Beginner’s Guide to Graphics – The Battle of the Design Programs

May 31st, 2016
design programs

We frequently get questions from clients about graphics, the difference between certain file types, how designs turn from files into produced materials, and which design programs to use for which projects. In the coming weeks, we’ll be posting some of the most common questions we get and compiling a Beginner’s Guide to Graphics.

So, to start, Photoshop vs. Illustrator vs. InDesign – does it matter?
The answer is simply: Yes, the design program we use depends on the type of project we’re doing.

Adobe Photoshop uses pixels (colored squares) to build images. Simply put, Photoshop should be used for editing existing photos. Ask any designer at our agency, and they are pretty adamant about this fact. That being said, you may find our web developers utilizing the program to build assets for websites, but our graphic designers leave the logo and layout design for Illustrator or InDesign. Photoshop is a great resource to retouch an image or adjust lighting – it’s basically Instagram’s image filters times a thousand.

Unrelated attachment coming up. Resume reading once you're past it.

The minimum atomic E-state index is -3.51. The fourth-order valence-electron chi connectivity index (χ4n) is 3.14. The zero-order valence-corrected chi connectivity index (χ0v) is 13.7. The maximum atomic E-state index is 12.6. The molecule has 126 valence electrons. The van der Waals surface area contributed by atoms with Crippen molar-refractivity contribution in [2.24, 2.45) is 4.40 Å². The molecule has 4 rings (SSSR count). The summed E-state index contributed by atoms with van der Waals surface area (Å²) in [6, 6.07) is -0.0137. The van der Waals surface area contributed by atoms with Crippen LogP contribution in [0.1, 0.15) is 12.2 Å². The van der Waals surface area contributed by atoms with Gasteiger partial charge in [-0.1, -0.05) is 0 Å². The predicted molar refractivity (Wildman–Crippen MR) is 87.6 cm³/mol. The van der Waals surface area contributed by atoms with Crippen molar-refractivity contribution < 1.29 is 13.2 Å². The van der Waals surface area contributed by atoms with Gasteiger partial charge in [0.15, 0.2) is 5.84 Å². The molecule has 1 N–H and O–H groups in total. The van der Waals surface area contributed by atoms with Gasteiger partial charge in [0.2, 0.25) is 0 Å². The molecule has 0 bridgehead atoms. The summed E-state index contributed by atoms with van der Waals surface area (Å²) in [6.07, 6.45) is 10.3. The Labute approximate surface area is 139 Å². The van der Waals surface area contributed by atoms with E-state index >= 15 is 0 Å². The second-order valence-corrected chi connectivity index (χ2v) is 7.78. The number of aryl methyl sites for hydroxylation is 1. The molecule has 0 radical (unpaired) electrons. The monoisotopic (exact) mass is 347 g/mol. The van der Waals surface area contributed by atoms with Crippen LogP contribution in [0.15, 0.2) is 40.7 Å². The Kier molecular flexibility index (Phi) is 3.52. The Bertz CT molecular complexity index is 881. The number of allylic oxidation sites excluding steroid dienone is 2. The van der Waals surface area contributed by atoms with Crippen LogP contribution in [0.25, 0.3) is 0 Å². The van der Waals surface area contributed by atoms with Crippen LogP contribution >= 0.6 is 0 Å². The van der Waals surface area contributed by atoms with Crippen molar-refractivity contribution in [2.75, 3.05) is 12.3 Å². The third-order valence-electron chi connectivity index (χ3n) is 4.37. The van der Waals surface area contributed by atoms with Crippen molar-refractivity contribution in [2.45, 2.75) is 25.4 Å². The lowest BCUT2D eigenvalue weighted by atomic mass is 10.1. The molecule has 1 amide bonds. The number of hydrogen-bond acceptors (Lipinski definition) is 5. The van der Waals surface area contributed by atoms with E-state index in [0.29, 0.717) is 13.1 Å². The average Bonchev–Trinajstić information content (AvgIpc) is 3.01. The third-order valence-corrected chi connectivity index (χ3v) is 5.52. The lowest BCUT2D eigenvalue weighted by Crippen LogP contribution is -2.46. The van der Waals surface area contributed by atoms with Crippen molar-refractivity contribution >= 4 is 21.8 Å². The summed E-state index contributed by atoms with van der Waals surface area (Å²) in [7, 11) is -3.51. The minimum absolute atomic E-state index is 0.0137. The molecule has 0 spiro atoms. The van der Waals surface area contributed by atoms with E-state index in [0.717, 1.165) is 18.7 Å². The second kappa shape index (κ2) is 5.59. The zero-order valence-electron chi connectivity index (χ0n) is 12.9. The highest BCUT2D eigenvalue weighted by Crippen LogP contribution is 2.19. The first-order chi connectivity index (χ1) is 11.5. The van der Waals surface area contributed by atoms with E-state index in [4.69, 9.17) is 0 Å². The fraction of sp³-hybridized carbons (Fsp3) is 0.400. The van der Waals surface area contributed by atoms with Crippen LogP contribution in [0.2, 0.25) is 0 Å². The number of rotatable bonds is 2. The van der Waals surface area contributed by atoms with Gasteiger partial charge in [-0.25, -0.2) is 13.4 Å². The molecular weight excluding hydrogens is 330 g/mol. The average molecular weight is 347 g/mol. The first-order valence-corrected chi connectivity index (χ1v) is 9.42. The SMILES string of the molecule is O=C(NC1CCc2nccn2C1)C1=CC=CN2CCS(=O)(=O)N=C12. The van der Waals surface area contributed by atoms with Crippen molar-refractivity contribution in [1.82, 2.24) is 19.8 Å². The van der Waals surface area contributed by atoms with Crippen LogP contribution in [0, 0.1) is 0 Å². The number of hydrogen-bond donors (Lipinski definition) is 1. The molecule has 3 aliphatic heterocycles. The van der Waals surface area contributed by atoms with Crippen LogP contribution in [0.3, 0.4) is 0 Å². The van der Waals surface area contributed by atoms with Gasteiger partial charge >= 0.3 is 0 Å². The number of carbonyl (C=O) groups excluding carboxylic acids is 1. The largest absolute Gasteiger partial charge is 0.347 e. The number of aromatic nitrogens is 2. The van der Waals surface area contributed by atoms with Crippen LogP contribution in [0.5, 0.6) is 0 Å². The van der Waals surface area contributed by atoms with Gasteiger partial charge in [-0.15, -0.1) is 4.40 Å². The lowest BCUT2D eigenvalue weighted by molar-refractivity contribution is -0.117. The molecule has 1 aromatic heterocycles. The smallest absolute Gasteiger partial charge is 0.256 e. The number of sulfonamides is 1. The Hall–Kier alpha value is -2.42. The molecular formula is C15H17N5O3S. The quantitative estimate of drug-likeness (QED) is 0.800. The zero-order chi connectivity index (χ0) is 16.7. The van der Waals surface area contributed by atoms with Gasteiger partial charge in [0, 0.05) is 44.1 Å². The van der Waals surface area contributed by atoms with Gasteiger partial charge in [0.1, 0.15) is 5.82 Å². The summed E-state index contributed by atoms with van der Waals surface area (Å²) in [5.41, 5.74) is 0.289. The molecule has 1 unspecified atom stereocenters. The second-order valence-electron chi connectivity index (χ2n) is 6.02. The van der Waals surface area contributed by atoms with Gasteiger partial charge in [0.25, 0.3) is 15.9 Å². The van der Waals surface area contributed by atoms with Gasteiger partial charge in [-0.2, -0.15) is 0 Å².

Alternatively, Adobe Illustrator, as you can guess from its name, is best used for creating and editing vector-based illustration such as logos and other graphic design elements. What is vector-based artwork, you ask? Vector graphics are scalable images that can be sized smaller or larger without losing resolution (aka “clarity”). Illustrator uses mathematical line-based algorithms to essentially outline the image, which means that when you adjust an image’s size it always stays in proportion.

Finally, InDesign works best for laying out printed materials such as multi-page brochures, newsletters, ads, business cards or even books. Our designers typically take all the elements that were created in Photoshop and Illustrator and put them inside the InDesign files. InDesign is great for larger projects because it allows you to create page templates and spreads.

At the end of the day, any of these programs can be used to develop the marketing and design materials you need, but we recommend using each program as it is intended in order to get the most out of the work.


The Beginner’s Guide to Graphics a four-part series. Read on to learn more!

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